In 1935 Epiphone introduced the 18½ inch Emperor as a direct competitor of Gibsons Super 400 at the same price. According to Fisch & Fred it was the most finest and most elaborate instrument Epiphone ever produced and it remained at the top of their product line until the mid 1950’s when Epiphone was taken over by CMI/Gibson. The 1936 catalog states: catalog 1936
“Since its introduction in 1935, the Emperor model underwent several cosmetic changes. The earliest version had very long (7.5″) f-holes which ran almost parallel to the strings, while by c. 1938 they were about 1/2″ shorter and placed more angled. The headstock inlays became more and more simplified over the years. The blossom branch lost two of its leaves, but the leaves still show delicately engraved veins, a detail missing on all post-war examples. Most pre-war Emperors have a pearl triangle inlaid above the nut, except examples from the last pre-WW2 batch. (see: headstocks) Until 1940 Emperors had a rosewood veneer on the back of the headstock, while later examples display the 7-ply laminated neck construction.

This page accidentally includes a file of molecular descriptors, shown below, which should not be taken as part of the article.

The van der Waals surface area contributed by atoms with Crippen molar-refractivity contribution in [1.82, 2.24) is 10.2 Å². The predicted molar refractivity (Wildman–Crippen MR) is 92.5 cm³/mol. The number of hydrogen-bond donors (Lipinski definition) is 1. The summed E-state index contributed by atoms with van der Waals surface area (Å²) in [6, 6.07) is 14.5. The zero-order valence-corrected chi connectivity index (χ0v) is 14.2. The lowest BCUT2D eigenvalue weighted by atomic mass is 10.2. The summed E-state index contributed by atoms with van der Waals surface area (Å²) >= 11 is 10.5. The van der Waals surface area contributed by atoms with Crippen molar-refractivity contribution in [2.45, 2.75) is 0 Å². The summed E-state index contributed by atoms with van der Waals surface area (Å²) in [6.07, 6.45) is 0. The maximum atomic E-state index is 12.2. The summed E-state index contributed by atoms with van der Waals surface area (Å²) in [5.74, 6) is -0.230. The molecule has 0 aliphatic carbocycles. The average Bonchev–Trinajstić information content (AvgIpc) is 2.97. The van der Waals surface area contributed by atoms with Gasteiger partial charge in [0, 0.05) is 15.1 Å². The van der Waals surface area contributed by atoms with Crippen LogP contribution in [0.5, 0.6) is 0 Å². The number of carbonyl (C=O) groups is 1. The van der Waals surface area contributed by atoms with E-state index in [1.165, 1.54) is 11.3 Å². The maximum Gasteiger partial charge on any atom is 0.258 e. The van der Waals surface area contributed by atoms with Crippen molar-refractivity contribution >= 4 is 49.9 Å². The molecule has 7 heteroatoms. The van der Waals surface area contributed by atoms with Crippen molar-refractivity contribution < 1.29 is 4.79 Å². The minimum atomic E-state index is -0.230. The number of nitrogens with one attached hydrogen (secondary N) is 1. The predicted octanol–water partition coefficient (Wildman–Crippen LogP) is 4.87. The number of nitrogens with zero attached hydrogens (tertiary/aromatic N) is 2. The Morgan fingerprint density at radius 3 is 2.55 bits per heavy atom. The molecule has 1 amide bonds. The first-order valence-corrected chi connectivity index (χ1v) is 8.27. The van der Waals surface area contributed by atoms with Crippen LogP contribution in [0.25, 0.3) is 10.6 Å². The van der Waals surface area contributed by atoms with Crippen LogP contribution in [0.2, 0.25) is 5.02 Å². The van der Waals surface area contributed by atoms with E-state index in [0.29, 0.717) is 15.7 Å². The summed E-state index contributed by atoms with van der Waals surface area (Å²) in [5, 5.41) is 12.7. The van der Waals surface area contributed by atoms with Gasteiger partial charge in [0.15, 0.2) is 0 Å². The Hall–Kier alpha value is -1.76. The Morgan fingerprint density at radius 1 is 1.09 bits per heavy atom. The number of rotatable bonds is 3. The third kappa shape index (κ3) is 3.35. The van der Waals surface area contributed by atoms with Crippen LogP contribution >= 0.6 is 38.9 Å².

Another detail that changed during those years is the body shape. The “square shoulder” design, with the upper bouts meeting in a straight line at the neck, replaced the earlier “slope-shoulder” design in 1940. The reason for this change is not known; possibly it was related to the change in the manufacturing of the rims: In 1940 Epiphone generally switched from hand bent solid sheet rims to machine pressed laminated rims.
From what we know today, Epiphone halted production of their high-end Emperor and De Luxe models (and electric instruments) during the war years. The next following batch of Emperors was started after the war in 1945, the first documented SN is 52831.“ (Wiedler : Emperor s/n 18233)
Although Epiphone started to produce cutaway models as late as 1949, a few cutaway models called “Soloist” were produced in 1940. According to niceguitar.eu Epiphone only produced three Soloist Emperors and one Soloist De Luxe. See also Fisch & Fred, pp. 69, 87, 88, 264.
According to Wiedler Epiphone produced from 1935-’44 around 375 Emperors and from 1944-’55 around 850. Until now 220 examples have been registered.